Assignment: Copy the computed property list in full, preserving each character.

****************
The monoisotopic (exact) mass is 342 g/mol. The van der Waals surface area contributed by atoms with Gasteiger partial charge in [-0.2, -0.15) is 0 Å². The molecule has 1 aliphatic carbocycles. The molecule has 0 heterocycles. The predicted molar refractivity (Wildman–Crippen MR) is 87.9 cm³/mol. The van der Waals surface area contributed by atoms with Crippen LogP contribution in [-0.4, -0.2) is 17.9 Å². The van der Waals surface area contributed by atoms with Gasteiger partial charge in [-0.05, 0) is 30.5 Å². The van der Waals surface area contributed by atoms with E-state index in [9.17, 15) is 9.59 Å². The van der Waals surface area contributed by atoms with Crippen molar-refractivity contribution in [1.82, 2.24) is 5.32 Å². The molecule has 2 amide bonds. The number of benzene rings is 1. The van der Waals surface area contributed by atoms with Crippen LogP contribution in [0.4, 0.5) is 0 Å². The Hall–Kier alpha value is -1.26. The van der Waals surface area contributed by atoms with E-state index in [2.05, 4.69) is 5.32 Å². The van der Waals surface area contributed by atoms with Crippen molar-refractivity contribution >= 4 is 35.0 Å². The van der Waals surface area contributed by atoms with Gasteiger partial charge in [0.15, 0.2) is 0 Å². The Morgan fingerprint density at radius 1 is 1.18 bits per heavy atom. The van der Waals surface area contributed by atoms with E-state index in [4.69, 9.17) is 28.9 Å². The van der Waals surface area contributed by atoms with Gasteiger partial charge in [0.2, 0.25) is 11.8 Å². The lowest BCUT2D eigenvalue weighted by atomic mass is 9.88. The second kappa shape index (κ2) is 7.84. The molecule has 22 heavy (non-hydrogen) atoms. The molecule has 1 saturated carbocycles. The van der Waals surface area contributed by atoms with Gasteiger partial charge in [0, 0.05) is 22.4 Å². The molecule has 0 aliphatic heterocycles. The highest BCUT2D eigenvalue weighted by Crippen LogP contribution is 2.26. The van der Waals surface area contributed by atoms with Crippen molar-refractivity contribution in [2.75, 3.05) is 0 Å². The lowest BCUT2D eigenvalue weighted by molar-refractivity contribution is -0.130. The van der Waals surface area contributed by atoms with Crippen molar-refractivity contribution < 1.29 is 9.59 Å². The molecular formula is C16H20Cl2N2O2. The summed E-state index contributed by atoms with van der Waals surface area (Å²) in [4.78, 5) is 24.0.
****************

The monoisotopic (exact) mass is 342 g/mol. The van der Waals surface area contributed by atoms with Gasteiger partial charge in [-0.2, -0.15) is 0 Å². The molecule has 1 aliphatic carbocycles. The molecule has 0 heterocycles. The predicted molar refractivity (Wildman–Crippen MR) is 87.9 cm³/mol. The van der Waals surface area contributed by atoms with Crippen LogP contribution in [-0.4, -0.2) is 17.9 Å². The van der Waals surface area contributed by atoms with Gasteiger partial charge in [-0.05, 0) is 30.5 Å². The van der Waals surface area contributed by atoms with E-state index in [9.17, 15) is 9.59 Å². The van der Waals surface area contributed by atoms with Crippen molar-refractivity contribution in [1.82, 2.24) is 5.32 Å². The molecule has 2 amide bonds. The number of benzene rings is 1. The van der Waals surface area contributed by atoms with Crippen LogP contribution in [0.4, 0.5) is 0 Å². The Hall–Kier alpha value is -1.26. The van der Waals surface area contributed by atoms with E-state index in [2.05, 4.69) is 5.32 Å². The van der Waals surface area contributed by atoms with Crippen molar-refractivity contribution >= 4 is 35.0 Å². The van der Waals surface area contributed by atoms with Gasteiger partial charge in [0.15, 0.2) is 0 Å². The Morgan fingerprint density at radius 1 is 1.18 bits per heavy atom. The van der Waals surface area contributed by atoms with E-state index in [4.69, 9.17) is 28.9 Å². The van der Waals surface area contributed by atoms with Gasteiger partial charge in [0.2, 0.25) is 11.8 Å². The lowest BCUT2D eigenvalue weighted by atomic mass is 9.88. The second kappa shape index (κ2) is 7.84. The molecule has 22 heavy (non-hydrogen) atoms. The molecule has 1 saturated carbocycles. The van der Waals surface area contributed by atoms with Gasteiger partial charge in [0, 0.05) is 22.4 Å². The molecule has 0 aliphatic heterocycles. The highest BCUT2D eigenvalue weighted by Crippen LogP contribution is 2.26. The van der Waals surface area contributed by atoms with Crippen molar-refractivity contribution in [2.75, 3.05) is 0 Å². The lowest BCUT2D eigenvalue weighted by molar-refractivity contribution is -0.130. The van der Waals surface area contributed by atoms with Crippen molar-refractivity contribution < 1.29 is 9.59 Å². The molecular formula is C16H20Cl2N2O2. The summed E-state index contributed by atoms with van der Waals surface area (Å²) in [4.78, 5) is 24.0.